So ChemiClean, I'm sure some of you are already remembering a post a while back where I said I wanted to try to combat this stuff without using chemicals. This is true, but I have done what I can and so far, nothing has helped. So the next step is a product that targets the algae specifically. If you really think about it, everything we do in this hobby uses chemicals. Sodium Chloride, Sodium Carbonate, Sodium Bicarbonate, Calcium Chloride, Iodide, Potassium, Just to name a few off the top of my head. The first one Sodium Chloride you put on your own food, it's just salt. The second two are alkalinity buffers, carbonate doesn't raise pH, bicarbonate does raise the pH, Calcium Chloride is what the corals are made of and we have to add it to our tanks to keep corals growing. Not to mention the most abundant chemical of all, H2O.
Our salt mixes are loaded with chemicals, I dose Kalk to my tank which is a Pickling Lime, so using 'chemicals' on my tank, I already do it. It's dumb to 'not' do it. And I'm realizing that. So in with ChemiClean.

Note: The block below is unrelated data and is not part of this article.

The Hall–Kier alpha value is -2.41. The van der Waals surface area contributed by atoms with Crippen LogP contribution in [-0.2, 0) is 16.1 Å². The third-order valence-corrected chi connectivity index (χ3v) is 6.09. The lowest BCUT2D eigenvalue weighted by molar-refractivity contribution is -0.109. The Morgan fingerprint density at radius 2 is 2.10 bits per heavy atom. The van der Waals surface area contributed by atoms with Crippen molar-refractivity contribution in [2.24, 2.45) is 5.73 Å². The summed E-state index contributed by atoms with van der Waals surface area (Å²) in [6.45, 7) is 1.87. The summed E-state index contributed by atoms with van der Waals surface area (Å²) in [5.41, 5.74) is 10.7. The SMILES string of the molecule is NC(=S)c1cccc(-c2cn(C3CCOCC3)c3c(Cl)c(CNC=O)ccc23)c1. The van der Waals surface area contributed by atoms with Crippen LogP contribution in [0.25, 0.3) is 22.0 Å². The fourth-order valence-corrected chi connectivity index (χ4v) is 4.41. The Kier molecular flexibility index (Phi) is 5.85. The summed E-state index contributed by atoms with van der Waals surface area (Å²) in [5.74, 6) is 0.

So I put the recommended dose into a measuring cup. Yes, this is really all it takes.
That is 1.5cc's of ChemiClean which is the suggested dose for a 100 Gallon system. I fugure with my system, I'm either right at 100 gallons or just shy but over 90. Even still, I would rather attack this a little harder than normal rather than not attacking it hard enough.
So I poured it into the tank (I took video to be shared later) and it did nothing. I figured it would cause the wave affect like pouring water into oil, same thing happens when pouring fresh water into saltwater, but it did NOTHING. I was surprised. Then I opened my stand door to check on the skimmer.... It was over flowing in the worst way. I didn't get a picture of this because I had to immediately pull the cup off the skimmer. And this is what it looked like...